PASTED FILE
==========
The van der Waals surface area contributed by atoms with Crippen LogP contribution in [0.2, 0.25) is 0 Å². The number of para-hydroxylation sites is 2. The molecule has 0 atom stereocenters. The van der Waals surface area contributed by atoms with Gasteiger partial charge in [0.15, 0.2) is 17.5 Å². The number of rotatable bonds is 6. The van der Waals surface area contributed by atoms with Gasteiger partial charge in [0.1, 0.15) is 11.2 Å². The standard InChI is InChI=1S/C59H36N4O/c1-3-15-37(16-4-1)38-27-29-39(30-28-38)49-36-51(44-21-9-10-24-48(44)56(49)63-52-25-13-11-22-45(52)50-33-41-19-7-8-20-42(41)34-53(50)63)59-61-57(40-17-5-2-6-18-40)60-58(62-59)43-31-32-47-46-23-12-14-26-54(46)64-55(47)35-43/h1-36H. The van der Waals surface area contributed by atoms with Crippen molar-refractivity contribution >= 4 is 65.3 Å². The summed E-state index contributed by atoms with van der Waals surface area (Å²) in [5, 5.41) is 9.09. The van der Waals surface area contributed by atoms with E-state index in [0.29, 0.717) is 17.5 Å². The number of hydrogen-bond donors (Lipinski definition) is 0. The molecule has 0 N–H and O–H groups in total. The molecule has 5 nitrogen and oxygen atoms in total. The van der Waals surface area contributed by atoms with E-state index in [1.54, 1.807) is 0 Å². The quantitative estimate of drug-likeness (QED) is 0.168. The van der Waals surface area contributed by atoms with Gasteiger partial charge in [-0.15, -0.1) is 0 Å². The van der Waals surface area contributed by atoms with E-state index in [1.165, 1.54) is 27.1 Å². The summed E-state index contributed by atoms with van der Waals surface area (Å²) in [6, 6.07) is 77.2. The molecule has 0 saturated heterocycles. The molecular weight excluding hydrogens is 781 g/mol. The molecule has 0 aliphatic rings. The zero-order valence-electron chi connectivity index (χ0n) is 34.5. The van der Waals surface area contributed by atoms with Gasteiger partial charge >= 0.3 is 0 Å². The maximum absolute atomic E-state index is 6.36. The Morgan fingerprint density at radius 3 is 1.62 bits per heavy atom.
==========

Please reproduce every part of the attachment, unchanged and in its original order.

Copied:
The van der Waals surface area contributed by atoms with Crippen LogP contribution in [0.2, 0.25) is 0 Å². The number of para-hydroxylation sites is 2. The molecule has 0 atom stereocenters. The van der Waals surface area contributed by atoms with Gasteiger partial charge in [0.15, 0.2) is 17.5 Å². The number of rotatable bonds is 6. The van der Waals surface area contributed by atoms with Gasteiger partial charge in [0.1, 0.15) is 11.2 Å². The standard InChI is InChI=1S/C59H36N4O/c1-3-15-37(16-4-1)38-27-29-39(30-28-38)49-36-51(44-21-9-10-24-48(44)56(49)63-52-25-13-11-22-45(52)50-33-41-19-7-8-20-42(41)34-53(50)63)59-61-57(40-17-5-2-6-18-40)60-58(62-59)43-31-32-47-46-23-12-14-26-54(46)64-55(47)35-43/h1-36H. The van der Waals surface area contributed by atoms with Crippen molar-refractivity contribution >= 4 is 65.3 Å². The summed E-state index contributed by atoms with van der Waals surface area (Å²) in [5, 5.41) is 9.09. The van der Waals surface area contributed by atoms with E-state index in [0.29, 0.717) is 17.5 Å². The number of hydrogen-bond donors (Lipinski definition) is 0. The molecule has 0 N–H and O–H groups in total. The molecule has 5 nitrogen and oxygen atoms in total. The van der Waals surface area contributed by atoms with E-state index in [1.54, 1.807) is 0 Å². The quantitative estimate of drug-likeness (QED) is 0.168. The van der Waals surface area contributed by atoms with Gasteiger partial charge in [-0.15, -0.1) is 0 Å². The van der Waals surface area contributed by atoms with E-state index in [1.165, 1.54) is 27.1 Å². The summed E-state index contributed by atoms with van der Waals surface area (Å²) in [6, 6.07) is 77.2. The molecule has 0 saturated heterocycles. The molecular weight excluding hydrogens is 781 g/mol. The molecule has 0 aliphatic rings. The zero-order valence-electron chi connectivity index (χ0n) is 34.5. The van der Waals surface area contributed by atoms with Gasteiger partial charge >= 0.3 is 0 Å². The maximum absolute atomic E-state index is 6.36. The Morgan fingerprint density at radius 3 is 1.62 bits per heavy atom.